by Sean McCann, PhD
US Olympic Committee
A routine increases the sense of familiar in a new environment. Routines are portable, transferable, and adaptable. Remind your athletes that an iPod and headphones can mentally transport you from a treadmill in a hotel basement to a familiar run in the woods when you last listened to this music. Similarly, a routine can make even the strangest sport environment seem normal, familiar, and most importantly, comfortable. This is a powerful effect when the environment of the competition is full of distractions. I cannot overemphasize how helpful this has been to countless Olympic medal winners I have known when faced with the circus of the Games.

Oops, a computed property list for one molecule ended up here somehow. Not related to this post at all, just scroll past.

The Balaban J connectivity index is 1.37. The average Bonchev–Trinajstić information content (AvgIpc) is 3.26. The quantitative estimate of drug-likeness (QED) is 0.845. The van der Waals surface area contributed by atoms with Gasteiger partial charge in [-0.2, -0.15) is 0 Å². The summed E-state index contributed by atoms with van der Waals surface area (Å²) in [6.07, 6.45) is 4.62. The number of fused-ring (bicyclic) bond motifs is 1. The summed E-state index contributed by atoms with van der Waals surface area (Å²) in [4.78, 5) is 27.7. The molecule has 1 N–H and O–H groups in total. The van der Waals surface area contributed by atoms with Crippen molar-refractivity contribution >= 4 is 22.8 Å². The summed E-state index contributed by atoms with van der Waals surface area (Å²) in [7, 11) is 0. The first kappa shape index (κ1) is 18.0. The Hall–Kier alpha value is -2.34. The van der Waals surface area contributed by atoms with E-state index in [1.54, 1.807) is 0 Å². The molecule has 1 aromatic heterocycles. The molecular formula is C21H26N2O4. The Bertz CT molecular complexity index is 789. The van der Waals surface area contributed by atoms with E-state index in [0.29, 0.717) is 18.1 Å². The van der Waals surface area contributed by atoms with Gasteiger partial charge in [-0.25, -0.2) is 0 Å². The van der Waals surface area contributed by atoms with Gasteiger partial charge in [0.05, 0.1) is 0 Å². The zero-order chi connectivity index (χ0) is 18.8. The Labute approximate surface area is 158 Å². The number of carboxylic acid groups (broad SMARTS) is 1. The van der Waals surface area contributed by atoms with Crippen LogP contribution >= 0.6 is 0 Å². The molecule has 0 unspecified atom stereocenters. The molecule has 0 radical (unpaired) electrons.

An argument can be made that a coach will end up using a great deal more energy if they don’t help athletes develop great routines. An initial investment of energy in developing good habits will create a great return down the road. I see this all the time in sports, and I’ll never forget what a great coach once said to me. “Why are all these coaches screaming form the sideline? If they had done their job in practice they wouldn’t have to say anything during a game.” If a coach develops great routines, and the athletes develop great habits, then the habits make them great players.